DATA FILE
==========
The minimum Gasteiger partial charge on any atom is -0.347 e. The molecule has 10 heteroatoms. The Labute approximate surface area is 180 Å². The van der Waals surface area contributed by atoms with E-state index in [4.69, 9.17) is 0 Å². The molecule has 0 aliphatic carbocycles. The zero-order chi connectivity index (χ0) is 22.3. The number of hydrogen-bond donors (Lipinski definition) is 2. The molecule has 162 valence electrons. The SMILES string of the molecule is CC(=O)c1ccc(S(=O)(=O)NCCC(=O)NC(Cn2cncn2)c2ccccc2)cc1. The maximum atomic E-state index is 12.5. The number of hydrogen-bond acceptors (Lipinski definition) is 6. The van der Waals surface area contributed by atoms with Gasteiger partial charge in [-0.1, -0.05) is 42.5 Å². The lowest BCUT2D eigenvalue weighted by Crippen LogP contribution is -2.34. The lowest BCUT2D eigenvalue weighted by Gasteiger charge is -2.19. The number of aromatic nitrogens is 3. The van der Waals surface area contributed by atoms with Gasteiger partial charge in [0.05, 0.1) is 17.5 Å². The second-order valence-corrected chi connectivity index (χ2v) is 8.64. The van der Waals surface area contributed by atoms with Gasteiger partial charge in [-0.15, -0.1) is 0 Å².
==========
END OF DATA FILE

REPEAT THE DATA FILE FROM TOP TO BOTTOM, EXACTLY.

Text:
The minimum Gasteiger partial charge on any atom is -0.347 e. The molecule has 10 heteroatoms. The Labute approximate surface area is 180 Å². The van der Waals surface area contributed by atoms with E-state index in [4.69, 9.17) is 0 Å². The molecule has 0 aliphatic carbocycles. The zero-order chi connectivity index (χ0) is 22.3. The number of hydrogen-bond donors (Lipinski definition) is 2. The molecule has 162 valence electrons. The SMILES string of the molecule is CC(=O)c1ccc(S(=O)(=O)NCCC(=O)NC(Cn2cncn2)c2ccccc2)cc1. The maximum atomic E-state index is 12.5. The number of hydrogen-bond acceptors (Lipinski definition) is 6. The van der Waals surface area contributed by atoms with Gasteiger partial charge in [-0.1, -0.05) is 42.5 Å². The lowest BCUT2D eigenvalue weighted by Crippen LogP contribution is -2.34. The lowest BCUT2D eigenvalue weighted by Gasteiger charge is -2.19. The number of aromatic nitrogens is 3. The van der Waals surface area contributed by atoms with Gasteiger partial charge in [0.05, 0.1) is 17.5 Å². The second-order valence-corrected chi connectivity index (χ2v) is 8.64. The van der Waals surface area contributed by atoms with Gasteiger partial charge in [-0.15, -0.1) is 0 Å².